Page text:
trading, and collecting barbed wire. Today, the Glover numbering system
is being replaced by a new system from the Barbed Wire Identification
Encyclopedia written by Harold Hagemeier. Use of either numbering system is acceptable,
however, the Hagemeier numbering system is utilized in the official value guide
produced annually by The Symposium.
can I buy, trade or sell wires?
Once a year, on the first weekend in May, collectors
from across the country gather in LaCrosse, Kansas to buy, sell, and trade
artifacts from our nations past; barbed wire. The Barbed Wire Swap and
Sell is one of many conventions held across the United States for barbed
wire collectors. The main focus of the convention is the sale and trade
of barbed wire samples, however, other items may also be showcased including
carved limestone yard posts, railroad memorabilia, antiques, and craft
Exhibitors are also invited to bring their mounted
collections for public display. This provides collectors an opportunity
to "show off" their collections and submit them for judging in a variety
of categories. Ribbons and awards are presented at the end of the show
during the annual banquet.
The swap and sell provides collectors with an
opportunity to expand or enrich their collections. Individuals as well
as dealers of barbed wire and related items showcase their inventory and
are prepared to buy, sell, and trade. This provides new collectors with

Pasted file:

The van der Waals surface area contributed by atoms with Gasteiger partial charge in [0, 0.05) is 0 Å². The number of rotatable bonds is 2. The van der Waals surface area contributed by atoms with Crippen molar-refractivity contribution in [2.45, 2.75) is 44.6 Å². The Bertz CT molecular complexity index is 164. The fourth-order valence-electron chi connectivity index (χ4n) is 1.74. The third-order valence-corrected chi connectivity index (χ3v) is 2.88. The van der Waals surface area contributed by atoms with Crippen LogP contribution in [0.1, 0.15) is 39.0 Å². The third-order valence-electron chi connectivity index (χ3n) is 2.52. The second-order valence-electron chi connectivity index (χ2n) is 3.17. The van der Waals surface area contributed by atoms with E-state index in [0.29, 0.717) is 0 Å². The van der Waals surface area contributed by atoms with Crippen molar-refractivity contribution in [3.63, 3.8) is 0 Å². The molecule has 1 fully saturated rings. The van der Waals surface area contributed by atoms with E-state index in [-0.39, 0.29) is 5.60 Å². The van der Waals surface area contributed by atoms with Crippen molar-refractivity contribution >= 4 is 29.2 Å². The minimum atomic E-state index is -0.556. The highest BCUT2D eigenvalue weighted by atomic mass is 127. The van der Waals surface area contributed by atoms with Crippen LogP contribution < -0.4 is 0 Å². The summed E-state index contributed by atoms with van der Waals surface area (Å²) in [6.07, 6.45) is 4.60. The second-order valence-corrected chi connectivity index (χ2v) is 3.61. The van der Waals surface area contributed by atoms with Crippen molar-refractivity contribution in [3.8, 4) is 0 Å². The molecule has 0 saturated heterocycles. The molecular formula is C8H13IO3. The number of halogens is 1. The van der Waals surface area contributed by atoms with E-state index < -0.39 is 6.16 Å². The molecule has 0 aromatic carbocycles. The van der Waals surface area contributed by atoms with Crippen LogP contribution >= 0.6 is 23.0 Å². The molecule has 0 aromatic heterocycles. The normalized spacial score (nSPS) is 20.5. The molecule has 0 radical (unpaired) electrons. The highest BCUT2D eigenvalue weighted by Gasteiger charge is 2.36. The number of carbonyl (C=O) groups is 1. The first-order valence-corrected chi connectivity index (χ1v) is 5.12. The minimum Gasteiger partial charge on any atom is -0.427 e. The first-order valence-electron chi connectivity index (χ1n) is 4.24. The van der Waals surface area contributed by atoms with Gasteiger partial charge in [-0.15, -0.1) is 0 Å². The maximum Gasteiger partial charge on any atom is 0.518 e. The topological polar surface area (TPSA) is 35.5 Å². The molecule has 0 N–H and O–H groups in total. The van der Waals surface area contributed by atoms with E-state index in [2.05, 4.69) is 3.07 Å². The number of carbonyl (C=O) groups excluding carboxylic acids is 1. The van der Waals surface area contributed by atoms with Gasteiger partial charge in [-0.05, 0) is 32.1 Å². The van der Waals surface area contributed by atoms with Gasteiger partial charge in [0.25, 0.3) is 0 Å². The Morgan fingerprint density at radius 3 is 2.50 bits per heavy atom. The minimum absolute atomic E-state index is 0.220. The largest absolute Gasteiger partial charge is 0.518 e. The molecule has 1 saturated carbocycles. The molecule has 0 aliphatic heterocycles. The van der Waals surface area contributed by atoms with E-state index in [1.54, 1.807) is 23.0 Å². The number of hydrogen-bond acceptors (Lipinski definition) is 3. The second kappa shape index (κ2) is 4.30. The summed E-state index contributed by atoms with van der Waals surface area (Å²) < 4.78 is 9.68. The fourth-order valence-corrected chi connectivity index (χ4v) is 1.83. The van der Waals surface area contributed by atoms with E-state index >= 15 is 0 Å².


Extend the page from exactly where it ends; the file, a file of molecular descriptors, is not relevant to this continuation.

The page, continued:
almost limitless opportunities to obtain samples for their collections
that may be otherwise difficult to obtain. Collectors may also purchase
wire bundles or complete collections from the barbed wire public auction
held on the last day of the show.
A highlight of the Kansas Barbed Wire Swap and
Sell is the World Champion Barbed Wire Splicing Contest. Contestants demonstrate
their strength and speed in splicing a simulated barbed wire fence with
only leather gloves as their tools. Beauty doesn't matter in this contest,
because it does not matter how the splice looks, as long as it will support
a 75 pound weight suspended from its center.
If you are unable to make it to the show in LaCrosse,
there are other shows held during the spring, summer, and fall throughout
the midwest. Consult the museum or a collectors association for time and
do I become part of a wire collectors organization?
There are numerous Barbed Wire Collectors' Associations
located in the United States. The Kansas Barbed
Wire Collectors Association is the parent corporation to the Kansas
Barbed Wire Museum and has its home offices in LaCrosse, Kansas. Other
collectors associations, based in several midwestern states, are eager
to help new collectors. Many associations provide their members with newsletters
to keep members informed of current activities. Members of The Antique Barbed Wire Society
receive a subscription to The Barbed Wire Collector the official publication of the hobby.
Contact the museum for more information on how to become involved in a barbed wire association.
Kansas Barbed Wire Collectors Association,
P.O. Box 578, LaCrosse, KS 67548 Phone 785-222-9900.